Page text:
Concern that a low-pressure area heading towards the Eastern Caribbean could spoil Anguilla Monday this year diminished a bit based on the latest forecasts. The latter indicate the disturbance with a 40 per cent chance of cyclone formation over five days could become a tropical depression by early next week well East of the region, but upper-level winds would become less conducive for development as the system approaches the islands after that.
This probably means there will be no major impact on Monday, when just about everything in St. Martin/St. Maarten that floats traditionally makes its way North to Sandy Ground for a huge beach party as part of the annual Anguilla Summer Festival. It’s also a time when having so-called “FWBs” (friends with boat) could be beneficial.
However, accurately predicting local conditions is tricky at best, so people and especially captains planning to go should closely monitor weather reports. Keep in mind that the state of the sea tends to deteriorate well ahead of these storms, while the speed at and direction in which waves move as well as the wind-strength often deviate significantly from what was earlier foreseen.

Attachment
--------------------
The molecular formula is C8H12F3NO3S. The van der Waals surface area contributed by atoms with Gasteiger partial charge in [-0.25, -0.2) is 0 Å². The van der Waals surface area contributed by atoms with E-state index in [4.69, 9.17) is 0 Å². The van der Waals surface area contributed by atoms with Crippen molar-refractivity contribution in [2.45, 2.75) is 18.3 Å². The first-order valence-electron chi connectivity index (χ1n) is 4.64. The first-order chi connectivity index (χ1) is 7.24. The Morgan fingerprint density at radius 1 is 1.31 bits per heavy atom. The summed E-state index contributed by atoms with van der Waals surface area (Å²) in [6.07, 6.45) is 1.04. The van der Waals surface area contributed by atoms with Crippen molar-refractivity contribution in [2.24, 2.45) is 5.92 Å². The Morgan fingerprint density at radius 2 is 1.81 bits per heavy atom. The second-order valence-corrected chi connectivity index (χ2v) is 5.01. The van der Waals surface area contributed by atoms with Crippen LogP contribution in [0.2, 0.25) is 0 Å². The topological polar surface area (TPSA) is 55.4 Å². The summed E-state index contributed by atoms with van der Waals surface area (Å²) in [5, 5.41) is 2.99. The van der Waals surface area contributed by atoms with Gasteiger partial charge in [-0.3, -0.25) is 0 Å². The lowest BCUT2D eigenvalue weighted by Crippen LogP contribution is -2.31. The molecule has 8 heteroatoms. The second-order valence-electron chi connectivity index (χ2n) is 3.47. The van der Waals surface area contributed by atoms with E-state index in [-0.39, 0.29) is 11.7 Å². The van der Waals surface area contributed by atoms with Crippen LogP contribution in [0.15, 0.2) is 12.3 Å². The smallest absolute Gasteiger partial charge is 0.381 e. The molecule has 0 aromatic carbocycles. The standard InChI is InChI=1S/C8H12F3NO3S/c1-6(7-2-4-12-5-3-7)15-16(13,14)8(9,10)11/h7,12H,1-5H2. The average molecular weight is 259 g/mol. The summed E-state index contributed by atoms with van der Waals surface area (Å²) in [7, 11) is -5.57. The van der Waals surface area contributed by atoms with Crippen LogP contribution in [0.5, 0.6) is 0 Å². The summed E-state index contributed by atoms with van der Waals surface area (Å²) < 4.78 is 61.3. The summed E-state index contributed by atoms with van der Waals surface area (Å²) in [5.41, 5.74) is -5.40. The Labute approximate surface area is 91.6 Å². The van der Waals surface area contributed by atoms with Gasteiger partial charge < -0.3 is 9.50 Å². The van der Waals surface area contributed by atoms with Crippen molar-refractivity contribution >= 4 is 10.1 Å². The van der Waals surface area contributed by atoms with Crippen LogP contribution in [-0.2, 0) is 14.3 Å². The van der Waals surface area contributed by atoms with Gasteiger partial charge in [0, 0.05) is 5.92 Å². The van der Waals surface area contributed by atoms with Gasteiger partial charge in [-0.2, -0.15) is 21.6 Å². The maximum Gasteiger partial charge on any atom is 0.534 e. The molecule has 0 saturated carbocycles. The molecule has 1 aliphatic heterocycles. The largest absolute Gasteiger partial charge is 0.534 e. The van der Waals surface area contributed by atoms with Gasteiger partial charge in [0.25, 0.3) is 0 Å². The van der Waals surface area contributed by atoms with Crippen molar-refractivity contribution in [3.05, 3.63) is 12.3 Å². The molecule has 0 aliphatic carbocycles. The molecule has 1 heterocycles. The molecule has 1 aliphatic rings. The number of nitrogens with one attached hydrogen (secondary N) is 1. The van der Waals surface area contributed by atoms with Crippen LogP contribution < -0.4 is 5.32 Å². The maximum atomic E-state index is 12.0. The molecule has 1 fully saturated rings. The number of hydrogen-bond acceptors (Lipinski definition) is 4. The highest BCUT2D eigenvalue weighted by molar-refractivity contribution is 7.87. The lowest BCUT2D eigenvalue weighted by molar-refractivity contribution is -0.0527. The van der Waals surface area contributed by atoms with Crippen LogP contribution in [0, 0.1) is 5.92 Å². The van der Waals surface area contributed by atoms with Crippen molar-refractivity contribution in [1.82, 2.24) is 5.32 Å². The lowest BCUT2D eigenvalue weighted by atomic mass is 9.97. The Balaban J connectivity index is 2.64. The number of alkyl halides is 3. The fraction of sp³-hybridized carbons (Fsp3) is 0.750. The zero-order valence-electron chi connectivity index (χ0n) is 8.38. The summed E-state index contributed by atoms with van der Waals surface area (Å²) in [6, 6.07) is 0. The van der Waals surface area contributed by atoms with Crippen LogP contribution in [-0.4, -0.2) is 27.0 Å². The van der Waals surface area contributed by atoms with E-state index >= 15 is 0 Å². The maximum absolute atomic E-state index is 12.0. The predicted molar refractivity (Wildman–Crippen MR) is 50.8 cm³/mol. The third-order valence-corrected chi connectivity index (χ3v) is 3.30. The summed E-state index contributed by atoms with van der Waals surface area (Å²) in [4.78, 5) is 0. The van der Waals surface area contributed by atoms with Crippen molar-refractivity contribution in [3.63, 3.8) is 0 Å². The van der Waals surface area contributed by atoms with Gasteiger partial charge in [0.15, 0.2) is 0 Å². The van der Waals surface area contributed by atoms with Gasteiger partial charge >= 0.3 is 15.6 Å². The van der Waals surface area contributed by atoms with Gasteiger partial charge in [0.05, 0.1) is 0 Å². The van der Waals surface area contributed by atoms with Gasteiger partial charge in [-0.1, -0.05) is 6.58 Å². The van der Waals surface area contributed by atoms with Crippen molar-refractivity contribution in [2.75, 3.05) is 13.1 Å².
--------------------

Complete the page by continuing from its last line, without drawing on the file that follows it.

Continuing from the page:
Even in relatively calm waters preparation remains necessary to make sure everything is technically in order, although the unexpected can always occur. When it does, being well-equipped is key, because it’s a big ocean.
In addition to required gear such as life vests, working radio and emergency flares, also extra fuel, a backup-engine or sail, plenty of drinking water, some non-perishable food and preferably a global positioning system (GPS) are recommendable. Whoever is operating the vessel obviously needs to stay sober and it is prudent to either return before sundown or go ahead and stay the night there to come back the next day, because navigating in the dark is clearly less safe than with sunlight.
The most important advice is to be responsible and have fun without overdoing it. Enjoy, but remember that there’s still a tomorrow.